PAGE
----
Cheese. The thing we process as a product of cows’ milk, and we use for a multitude of dishes. Loved by almost everybody in the world, the cheese is one of the staples of the kitchen. It can improve (or in a few cases, worsen) the taste of any food you are trying to prepare.
There are even some cultures around the world in which cheese is an important part of their life (or at least up to some extent). One of those examples is the Vicenza province in Italy. Vincenza is the place in which the Asiago cheese is produced exclusively; along with other places around it.
Today’s topic is all about the taste of this Italian cheese. Let’s find out what does Asiago cheese taste like. Also, we could see some related questions about this special kind of cheese. Is it only exclusive to this Italian region or where else is produced (if it is)?
Where is the Asiago cheese produced?
Before we get into our main topic, what does Asiago cheese taste like, we need to check out if it is true that this cheese can only be produced in the Vicenza province and, if it is, why? Let’s take a look into where is the Asiago cheese produced, and what happens if it is produced elsewhere.
First up, the Asiago cheese comes obviously from the city of Asiago. Asiago is in the Italian province of Vicenza at the north of the country. Historically, this is where all started and since then has stayed this way. While you could also get “Asiago cheese” from other parts of the world, only the ones that comes from the region have the expected taste.
This does not mean, however, that there are not other places where this kind of cheese is not made. Other provinces that are near Vicenza also produce the same Asiago cheese; in a very specific area called the protected designation of origin 1107/96 (European way to kind of “copyright” certain special products).
The other territories part of this protected designation of origin includes the entire province of Trento, the city councils of Carmignano di Brenta, Saint Pietro in Gù, Grantorto, Gazzo, Piazzola sul Brenta, Villafranca Padovana, Campodoro, Mestrino, Veggiano, Cervarese S. Croce and Rovolon, in the province of Padua, and the province of Treviso.
There are other places in the world where the Asiago cheese is also produced. However, since those do not have the tradition and ways the cheese is produced in its place of origin, the taste may not be the same; even though it looks the same. And thus, the protected designation of origin is not added.
What makes the Asiago cheese so special?
If we are asking what does Asiago cheese taste like it is possible because is such a special cheese to enjoy, right? Well, if that is the case, we need to ask ourselves; what makes the Asiago cheese so special?
The Asiago cheese started around the year 1000, in the so called “seven town halls” where the sheep farming was predominant. There was this very tasty cheese that came from the sheep’s milk, while the wool was used for textile activities.
Throughout the history of the Asiago cheese, we could see the change from sheep to cow milk around the fifteenth century. We also could see the change made by the industrial era later on; but this cheese production has largely maintained the way is done from around the period.
After the wars making the people move to near provinces and towns ended, the production of this cheese continued; it included new variants called “D’allevo” or aged cheese, and the “Asiago pressato” or tightened Asiago.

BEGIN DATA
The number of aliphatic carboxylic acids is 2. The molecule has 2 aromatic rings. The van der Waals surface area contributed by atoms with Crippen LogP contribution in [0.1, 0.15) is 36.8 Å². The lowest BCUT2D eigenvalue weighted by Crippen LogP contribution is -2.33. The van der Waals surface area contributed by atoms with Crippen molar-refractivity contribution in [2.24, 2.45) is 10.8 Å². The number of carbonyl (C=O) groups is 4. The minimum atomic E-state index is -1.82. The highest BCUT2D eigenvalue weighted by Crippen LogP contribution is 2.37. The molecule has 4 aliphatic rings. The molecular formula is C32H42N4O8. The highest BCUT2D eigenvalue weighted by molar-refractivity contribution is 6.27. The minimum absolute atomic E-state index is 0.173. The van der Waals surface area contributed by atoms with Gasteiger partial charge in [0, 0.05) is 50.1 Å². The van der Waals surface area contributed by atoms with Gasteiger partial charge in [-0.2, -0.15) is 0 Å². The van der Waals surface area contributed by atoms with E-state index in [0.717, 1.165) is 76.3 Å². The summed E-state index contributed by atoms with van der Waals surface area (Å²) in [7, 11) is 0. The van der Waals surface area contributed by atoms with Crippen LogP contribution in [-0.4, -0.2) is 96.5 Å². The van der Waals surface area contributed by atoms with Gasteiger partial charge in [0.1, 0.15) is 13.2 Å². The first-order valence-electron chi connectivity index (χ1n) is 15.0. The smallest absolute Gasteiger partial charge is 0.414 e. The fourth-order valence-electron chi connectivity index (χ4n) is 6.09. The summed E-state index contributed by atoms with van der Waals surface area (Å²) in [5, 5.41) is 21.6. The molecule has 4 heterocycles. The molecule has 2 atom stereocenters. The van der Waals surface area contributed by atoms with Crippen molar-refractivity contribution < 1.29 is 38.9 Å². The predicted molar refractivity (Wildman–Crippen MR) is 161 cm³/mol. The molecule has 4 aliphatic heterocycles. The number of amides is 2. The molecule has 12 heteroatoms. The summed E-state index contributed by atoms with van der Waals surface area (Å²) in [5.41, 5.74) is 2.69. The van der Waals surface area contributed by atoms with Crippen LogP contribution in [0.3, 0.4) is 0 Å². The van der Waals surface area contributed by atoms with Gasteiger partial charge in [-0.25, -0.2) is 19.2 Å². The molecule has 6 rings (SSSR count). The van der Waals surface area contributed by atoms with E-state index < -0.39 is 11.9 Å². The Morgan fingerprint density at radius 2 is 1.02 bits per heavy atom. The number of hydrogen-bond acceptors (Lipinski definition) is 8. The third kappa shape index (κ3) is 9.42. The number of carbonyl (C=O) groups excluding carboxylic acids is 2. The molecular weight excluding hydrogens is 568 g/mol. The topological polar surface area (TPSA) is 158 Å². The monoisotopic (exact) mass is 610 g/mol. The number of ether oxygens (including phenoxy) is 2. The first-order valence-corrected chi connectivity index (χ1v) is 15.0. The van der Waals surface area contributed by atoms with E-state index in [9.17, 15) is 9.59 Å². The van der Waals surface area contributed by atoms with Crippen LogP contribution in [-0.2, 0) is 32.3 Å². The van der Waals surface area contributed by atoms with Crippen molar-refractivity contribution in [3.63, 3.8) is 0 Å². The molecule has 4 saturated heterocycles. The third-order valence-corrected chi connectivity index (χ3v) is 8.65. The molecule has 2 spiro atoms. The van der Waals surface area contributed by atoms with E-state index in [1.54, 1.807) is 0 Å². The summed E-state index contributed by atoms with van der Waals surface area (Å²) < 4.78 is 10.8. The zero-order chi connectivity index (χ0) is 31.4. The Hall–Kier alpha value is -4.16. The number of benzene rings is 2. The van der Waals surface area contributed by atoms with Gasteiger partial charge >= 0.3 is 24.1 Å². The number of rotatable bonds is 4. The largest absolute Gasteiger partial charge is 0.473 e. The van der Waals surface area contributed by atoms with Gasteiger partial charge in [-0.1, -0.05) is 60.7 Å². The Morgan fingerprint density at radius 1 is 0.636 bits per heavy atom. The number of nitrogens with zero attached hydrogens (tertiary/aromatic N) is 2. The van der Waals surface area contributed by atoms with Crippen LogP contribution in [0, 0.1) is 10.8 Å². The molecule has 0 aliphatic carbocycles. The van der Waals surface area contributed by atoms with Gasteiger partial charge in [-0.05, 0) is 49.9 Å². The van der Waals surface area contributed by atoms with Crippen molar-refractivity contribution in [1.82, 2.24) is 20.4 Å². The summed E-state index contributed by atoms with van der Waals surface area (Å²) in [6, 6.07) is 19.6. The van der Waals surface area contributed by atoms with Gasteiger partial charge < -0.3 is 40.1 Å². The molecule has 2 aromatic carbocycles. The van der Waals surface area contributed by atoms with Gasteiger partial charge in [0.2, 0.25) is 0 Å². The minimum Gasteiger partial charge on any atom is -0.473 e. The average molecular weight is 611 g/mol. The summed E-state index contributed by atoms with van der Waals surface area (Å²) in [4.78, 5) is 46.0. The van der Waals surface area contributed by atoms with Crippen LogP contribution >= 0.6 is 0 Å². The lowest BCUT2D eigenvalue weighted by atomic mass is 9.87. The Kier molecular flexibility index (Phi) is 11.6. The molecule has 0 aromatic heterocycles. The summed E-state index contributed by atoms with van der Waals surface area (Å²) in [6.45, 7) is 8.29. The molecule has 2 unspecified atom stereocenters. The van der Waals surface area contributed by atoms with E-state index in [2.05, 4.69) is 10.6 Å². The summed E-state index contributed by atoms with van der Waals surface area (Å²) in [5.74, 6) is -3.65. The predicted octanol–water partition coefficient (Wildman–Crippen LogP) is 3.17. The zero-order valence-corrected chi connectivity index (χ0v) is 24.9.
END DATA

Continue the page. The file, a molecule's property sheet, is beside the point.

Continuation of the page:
Since the cows where the milk from the Asiago cheese come live over 1100 meters over sea level, and their feeding is based on corn, alfalfa and oatmeal; the way this cheese taste is different from those produced in very industrialized ways.
What is the taste of the different Asiago cheese?
It is not a secret that Asiago cheese tastes very good since we are asking what does Asiago cheese taste like, right? Well, since there are several variants of the same cheese it is possible that you may need to know what is the taste of the different Asiago cheese. So, let’s check them out!
First up, the main and “classic” Asiago cheese. This one is described as fresh, with a very nice milky aroma. The texture of the classic Asiago cheese is delicate and soft; its crust is thin and flexible. It only matures after 20 days as a minimum and it looks white. It can also be slightly yellow with some random holes because of incapsulated air.
The different and aged Asiago D’allevo cheese is even better; with its stronger taste with a texture that is creamy and yet granulated. To make it, the milk would be processed up to three times at different temperatures and added ingredients. The ageing process would take from 90 days up to three years!
And the last one, the pressato, is produced with whole milk. As you may suggest, at some point of the process the cheese would be pressed into molds with the help of a hydraulic press. The final result would come between twenty to forty days after.
To wrap things up, what does Asiago cheese taste like? It is quite simply a nice cheese that tastes very similar to milk; with a very delicate texture and a thin and flexible crust. When it ages, you can get a cheese that has a strong taste, yet delicate enough to match its fine texture.
You could get several variants of the Asiago cheese, with the most predominant ones being the classic that comes just after 20 days of maturity. The Asiago pressato is pressed into molds by using a hydraulic press, and the Asiago d’Allevo comes after 90 days as a minimum.
Whatever choice of Asiago cheese you pick, you need to know that only the ones with the protected designation of origin from Europe would offer the taste you are expecting. This cheese may be produced outside of Italy as well; however, only the ones from the area are the best tasting.